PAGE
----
Home » Reviews » Drama » Review: The Party, Camden Fringe 2022

Review: The Party, Camden Fringe 2022

The Hope Theatre

The Hope Theatre The Party - or should we say ‘work event’ - opens with a projection of Boris Johnson's public address broadcast introducing the ‘Stay at Home’ restrictions brought on by the Covid-19 pandemic. As the rules are laid out, Samuel (Gavin Fleming), in shirt and tie, and Dean (Louis Cunningham), in trousers and apron, sneak down into Downing Street’s wine cellar. Samuel is keen to point out that the room is not on the building plans and therefore, technically, doesn’t exist. Exposed by the shadows across the sheets, where Boris’s head looms, Dean bends Samuel over a…

Summary

Rating

Excellent

Secret love making in Downing Street’s wine cellar during the Covid-19 pandemic instigates an intimate story between MP and waiter. Sex, spats and solemn realisations - The Party guides us through this mess of hypocrisy.

User Rating: 4.02 ( 1 votes)

The Party – or should we say ‘work event’ – opens with a projection of Boris Johnson’s public address broadcast introducing the ‘Stay at Home’ restrictions brought on by the Covid-19 pandemic. As the rules are laid out, Samuel (Gavin Fleming), in shirt and tie, and Dean (Louis Cunningham), in trousers and apron, sneak down into Downing Street’s wine cellar. Samuel is keen to point out that the room is not on the building plans and therefore, technically, doesn’t exist.

Exposed by the shadows across the sheets, where Boris’s head looms, Dean bends Samuel over a box as they engage in some quick high-stakes love. Director Max Mackay’s experience in film is utilised effectively within this mixed media image. Juxtaposing Johnson’s austere delivery with the clumsier one Dean provides Samuel is highly comical. Sexual innuendo litters the opening of the play. Though successful, it could have benefitted from a little more peppering rather than too much sauce.

Fleming’s script explores the use of language and how politicians wrangle their communication skills to dance around their guilt. It is well honed and accurate. Dean grows throughout the performance. His reserved and naive nature fades as his investigation around Samuel’s background builds into a fiery accusation where his true purpose comes to light. Cunningham handles the role deftly.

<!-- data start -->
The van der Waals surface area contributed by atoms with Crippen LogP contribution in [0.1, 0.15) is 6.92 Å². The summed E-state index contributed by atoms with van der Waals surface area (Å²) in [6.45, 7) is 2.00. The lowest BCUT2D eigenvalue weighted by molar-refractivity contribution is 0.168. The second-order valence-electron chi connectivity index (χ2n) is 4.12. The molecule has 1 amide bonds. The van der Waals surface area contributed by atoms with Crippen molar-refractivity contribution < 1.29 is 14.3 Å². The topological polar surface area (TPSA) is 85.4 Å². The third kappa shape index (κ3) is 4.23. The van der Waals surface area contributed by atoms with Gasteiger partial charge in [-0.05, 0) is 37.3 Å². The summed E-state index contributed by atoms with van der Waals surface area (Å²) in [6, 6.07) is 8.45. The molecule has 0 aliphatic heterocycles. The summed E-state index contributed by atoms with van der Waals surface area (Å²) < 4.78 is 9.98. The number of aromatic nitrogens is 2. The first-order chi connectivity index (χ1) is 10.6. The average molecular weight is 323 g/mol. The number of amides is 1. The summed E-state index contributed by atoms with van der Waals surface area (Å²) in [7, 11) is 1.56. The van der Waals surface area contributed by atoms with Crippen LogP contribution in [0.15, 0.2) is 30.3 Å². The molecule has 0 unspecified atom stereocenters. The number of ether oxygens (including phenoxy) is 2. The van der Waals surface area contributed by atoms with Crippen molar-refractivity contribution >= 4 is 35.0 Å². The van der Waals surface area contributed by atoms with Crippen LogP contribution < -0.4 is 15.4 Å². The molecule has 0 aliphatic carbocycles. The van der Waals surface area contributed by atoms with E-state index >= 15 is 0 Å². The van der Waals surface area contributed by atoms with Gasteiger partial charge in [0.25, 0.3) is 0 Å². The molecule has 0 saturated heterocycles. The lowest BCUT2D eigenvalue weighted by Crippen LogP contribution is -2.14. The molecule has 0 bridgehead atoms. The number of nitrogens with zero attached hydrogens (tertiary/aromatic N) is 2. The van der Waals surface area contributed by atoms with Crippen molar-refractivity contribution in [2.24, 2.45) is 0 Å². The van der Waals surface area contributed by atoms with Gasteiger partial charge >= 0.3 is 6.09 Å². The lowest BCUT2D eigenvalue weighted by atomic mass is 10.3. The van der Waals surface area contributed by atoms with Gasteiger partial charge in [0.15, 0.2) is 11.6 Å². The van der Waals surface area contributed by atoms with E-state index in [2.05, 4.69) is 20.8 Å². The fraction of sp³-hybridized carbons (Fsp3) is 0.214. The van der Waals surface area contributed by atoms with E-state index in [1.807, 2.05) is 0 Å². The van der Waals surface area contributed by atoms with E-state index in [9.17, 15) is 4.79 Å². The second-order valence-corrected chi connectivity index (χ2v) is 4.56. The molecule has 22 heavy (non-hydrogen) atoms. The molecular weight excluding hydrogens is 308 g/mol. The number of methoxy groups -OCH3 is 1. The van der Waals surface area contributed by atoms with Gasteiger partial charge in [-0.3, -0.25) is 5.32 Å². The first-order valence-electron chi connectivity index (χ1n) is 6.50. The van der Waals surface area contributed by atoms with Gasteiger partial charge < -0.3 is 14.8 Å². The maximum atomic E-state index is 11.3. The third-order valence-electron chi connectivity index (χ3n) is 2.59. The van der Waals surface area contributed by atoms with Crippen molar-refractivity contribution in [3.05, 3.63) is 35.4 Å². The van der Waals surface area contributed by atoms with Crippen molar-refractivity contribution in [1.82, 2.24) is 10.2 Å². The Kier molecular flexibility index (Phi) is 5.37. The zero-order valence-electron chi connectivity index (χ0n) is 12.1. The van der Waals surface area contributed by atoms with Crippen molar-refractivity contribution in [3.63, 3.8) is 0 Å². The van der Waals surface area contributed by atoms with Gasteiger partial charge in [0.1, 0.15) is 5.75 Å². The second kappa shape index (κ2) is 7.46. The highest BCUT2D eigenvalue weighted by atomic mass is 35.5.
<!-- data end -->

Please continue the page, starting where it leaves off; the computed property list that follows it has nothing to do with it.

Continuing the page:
Adriane (Madeleine Page) frolics through the aisle to hunt out Samuel on the thrust stage. Prefacing her requests with the information that she has now broken up with her husband of five years, Adriane makes some more frisky moves. ‘We could do something on the cabinet table…’, Samuel confirms – ‘we could work effectively for the good of the country!’ Having learnt of Dean’s existence and realising she won’t be taken home by Samuel anytime soon, Adriane is offered a bottle of champagne to share with the guests upstairs. Though there is a lot of satisfaction in our knowledge that this bottle is infused with Samuel’s urine, the plot could have benefitted from a stronger character arc for Adriane.

The play undulates between quiet reflection and periods of spat. The tragic penultimate scene begs the important question ‘When will this really be over?’ Though powerful, it is a minute too long, resulting in the scene losing its potency. But we are reminded that all people need to be loved and cared for. As Samuel says ‘Just because I don’t cry doesn’t mean I don’t care. I just care differently’.


Written by Gavin Fleming
Directed by Max Mackay
Produced by Louis Cunningham

The Party has finished it’s run as part of Camden Fringe at The Hope Theatre. It will next play at Barnes’ OSO Arts Centre 19 & 20 October, further information here.

Why not subscribe to our newsletter. We send a weekly round up and the occasional special edition.

About Josh Barnes